On the day when a fascist terrorist who, other than his willingness to actually engage in violence rather than just talk about it, seems to have views not so different to those that have been expressed from time to time by various UKIP officials, is sent to prison for the heinous murder of an MP, one longs for the days when nationalists could simply be laughed at as vainglorious cranks.
In the Chinese-speaking world you see two particularly bizarre examples of this. The first is found in Taiwan where some on the fringes of the pro-independence movement take the whacky view that Taiwan is actually US territory. The logic of this is highly dubious - essentially that the US was the occupier of Taiwan post-war as the ROC troops who occupied the island acted under US commands, and as occupier the rights to the territory of Taiwan should have fallen to it after peace was made with Japan. Regardless of the validity of the argument, however, the real head-scratcher here is the idea that this advances Taiwanese independence - how the Taiwanese road to independence goes via converting Taiwan into a US colony against the wishes of both the Taiwanese and the US has never really been clear to me, but a very few on the pan-green side still seem to believe it quite fervently.
The second is one that I only heard of today: the idea that Hong Kong's New Territories were "stolen" by the PRC advocated by some on the Localist side in Hong Kong, including, apparently, Yau Wai-ching - she of Oathgate fame. Again, the logic here is dubious in the extreme - as expressed in the letter published in the Liberty Times (apparently published accidentally based on an early draft), the argument appears to be that the New Territories became part of the territory of Hong Kong as they were leased by the Qing Empire to the UK, and therefore the UK did not have the right to permanently transfer them to the PRC but instead the ROC should have inherited them. Again, quite how this argument helps the cause that Yau represents is not entirely clear.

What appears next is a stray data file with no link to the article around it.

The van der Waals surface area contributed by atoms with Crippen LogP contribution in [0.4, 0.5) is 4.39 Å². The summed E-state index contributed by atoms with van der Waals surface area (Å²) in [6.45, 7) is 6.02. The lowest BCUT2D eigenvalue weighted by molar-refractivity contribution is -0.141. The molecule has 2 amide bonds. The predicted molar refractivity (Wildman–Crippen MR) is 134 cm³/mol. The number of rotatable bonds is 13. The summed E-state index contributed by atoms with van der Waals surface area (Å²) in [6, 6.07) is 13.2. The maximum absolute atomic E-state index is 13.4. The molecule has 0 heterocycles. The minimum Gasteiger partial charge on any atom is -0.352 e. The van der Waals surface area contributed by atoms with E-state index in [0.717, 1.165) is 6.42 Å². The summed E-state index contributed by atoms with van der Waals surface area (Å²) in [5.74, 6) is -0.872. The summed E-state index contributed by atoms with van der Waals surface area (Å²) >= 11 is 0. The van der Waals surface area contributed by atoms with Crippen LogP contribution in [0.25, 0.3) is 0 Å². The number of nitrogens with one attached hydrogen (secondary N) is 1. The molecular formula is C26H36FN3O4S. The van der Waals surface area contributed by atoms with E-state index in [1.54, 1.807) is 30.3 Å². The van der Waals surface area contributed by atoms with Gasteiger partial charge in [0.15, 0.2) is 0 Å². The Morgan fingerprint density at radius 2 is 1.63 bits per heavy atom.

Funny as the above are to think of, though, they do represent examples of the madness that lies at the heart of the nationalism now assailing many democratic (or, like Hong Kong, not-so-democratic) societies. People, once they buy into nationalism (taking here George Orwell's broad definition of the term) are willing to embrace the most facile nonsense so long as they understand that it is good for the "nation" with which they identify. Some Trump supporters believe that Obama was born in Kenya based on essentially no evidence. People in the Scottish nationalist movement have convinced themselves that MI5 rigged the independence referendum and is hiding Scotland's oil wealth. Pro-Brexit conspiracy theories were too numerous to count.
Whilst conspiracy theories like these have always abounded, modern social media seems to practically weaponise them and enable their dispersion far and wide, and occasionally people act on the extremism and suspicion they engender.